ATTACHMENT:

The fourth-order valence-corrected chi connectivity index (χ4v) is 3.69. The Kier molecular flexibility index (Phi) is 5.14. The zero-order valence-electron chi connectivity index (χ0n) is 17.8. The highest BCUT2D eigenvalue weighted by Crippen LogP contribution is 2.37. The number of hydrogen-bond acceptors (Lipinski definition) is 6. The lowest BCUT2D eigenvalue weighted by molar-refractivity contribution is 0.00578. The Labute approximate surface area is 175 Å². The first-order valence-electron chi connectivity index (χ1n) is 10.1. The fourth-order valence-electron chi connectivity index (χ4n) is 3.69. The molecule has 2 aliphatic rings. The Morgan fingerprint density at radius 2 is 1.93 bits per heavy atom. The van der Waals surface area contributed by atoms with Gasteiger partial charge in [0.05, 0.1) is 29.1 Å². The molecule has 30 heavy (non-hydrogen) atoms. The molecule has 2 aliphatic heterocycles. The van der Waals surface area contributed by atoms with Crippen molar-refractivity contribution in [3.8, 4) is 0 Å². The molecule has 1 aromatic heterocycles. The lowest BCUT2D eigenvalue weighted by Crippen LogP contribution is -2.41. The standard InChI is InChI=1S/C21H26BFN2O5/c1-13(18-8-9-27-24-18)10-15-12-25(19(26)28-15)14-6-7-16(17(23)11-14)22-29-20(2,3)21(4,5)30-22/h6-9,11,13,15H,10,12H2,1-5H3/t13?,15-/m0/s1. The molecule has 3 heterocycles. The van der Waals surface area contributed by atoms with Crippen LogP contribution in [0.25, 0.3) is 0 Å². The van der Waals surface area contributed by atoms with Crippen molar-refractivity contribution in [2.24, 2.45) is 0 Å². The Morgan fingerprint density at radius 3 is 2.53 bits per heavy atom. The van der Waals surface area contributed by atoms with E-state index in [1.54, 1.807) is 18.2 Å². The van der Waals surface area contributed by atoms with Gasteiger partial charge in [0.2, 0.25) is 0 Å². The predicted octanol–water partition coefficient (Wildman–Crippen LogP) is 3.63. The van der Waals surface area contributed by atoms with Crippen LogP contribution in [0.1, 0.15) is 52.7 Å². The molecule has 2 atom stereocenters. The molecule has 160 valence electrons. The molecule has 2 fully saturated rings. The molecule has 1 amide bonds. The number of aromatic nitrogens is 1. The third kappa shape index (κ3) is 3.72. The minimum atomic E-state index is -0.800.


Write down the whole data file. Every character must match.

The fourth-order valence-corrected chi connectivity index (χ4v) is 3.69. The Kier molecular flexibility index (Phi) is 5.14. The zero-order valence-electron chi connectivity index (χ0n) is 17.8. The highest BCUT2D eigenvalue weighted by Crippen LogP contribution is 2.37. The number of hydrogen-bond acceptors (Lipinski definition) is 6. The lowest BCUT2D eigenvalue weighted by molar-refractivity contribution is 0.00578. The Labute approximate surface area is 175 Å². The first-order valence-electron chi connectivity index (χ1n) is 10.1. The fourth-order valence-electron chi connectivity index (χ4n) is 3.69. The molecule has 2 aliphatic rings. The Morgan fingerprint density at radius 2 is 1.93 bits per heavy atom. The van der Waals surface area contributed by atoms with Gasteiger partial charge in [0.05, 0.1) is 29.1 Å². The molecule has 30 heavy (non-hydrogen) atoms. The molecule has 2 aliphatic heterocycles. The van der Waals surface area contributed by atoms with Crippen molar-refractivity contribution in [3.8, 4) is 0 Å². The molecule has 1 aromatic heterocycles. The lowest BCUT2D eigenvalue weighted by Crippen LogP contribution is -2.41. The standard InChI is InChI=1S/C21H26BFN2O5/c1-13(18-8-9-27-24-18)10-15-12-25(19(26)28-15)14-6-7-16(17(23)11-14)22-29-20(2,3)21(4,5)30-22/h6-9,11,13,15H,10,12H2,1-5H3/t13?,15-/m0/s1. The molecule has 3 heterocycles. The van der Waals surface area contributed by atoms with Crippen LogP contribution in [0.25, 0.3) is 0 Å². The van der Waals surface area contributed by atoms with Crippen molar-refractivity contribution in [2.24, 2.45) is 0 Å². The Morgan fingerprint density at radius 3 is 2.53 bits per heavy atom. The van der Waals surface area contributed by atoms with E-state index in [1.54, 1.807) is 18.2 Å². The van der Waals surface area contributed by atoms with Gasteiger partial charge in [0.2, 0.25) is 0 Å². The predicted octanol–water partition coefficient (Wildman–Crippen LogP) is 3.63. The van der Waals surface area contributed by atoms with Crippen LogP contribution in [0.1, 0.15) is 52.7 Å². The molecule has 2 atom stereocenters. The molecule has 160 valence electrons. The molecule has 2 fully saturated rings. The molecule has 1 amide bonds. The number of aromatic nitrogens is 1. The third kappa shape index (κ3) is 3.72. The minimum atomic E-state index is -0.800.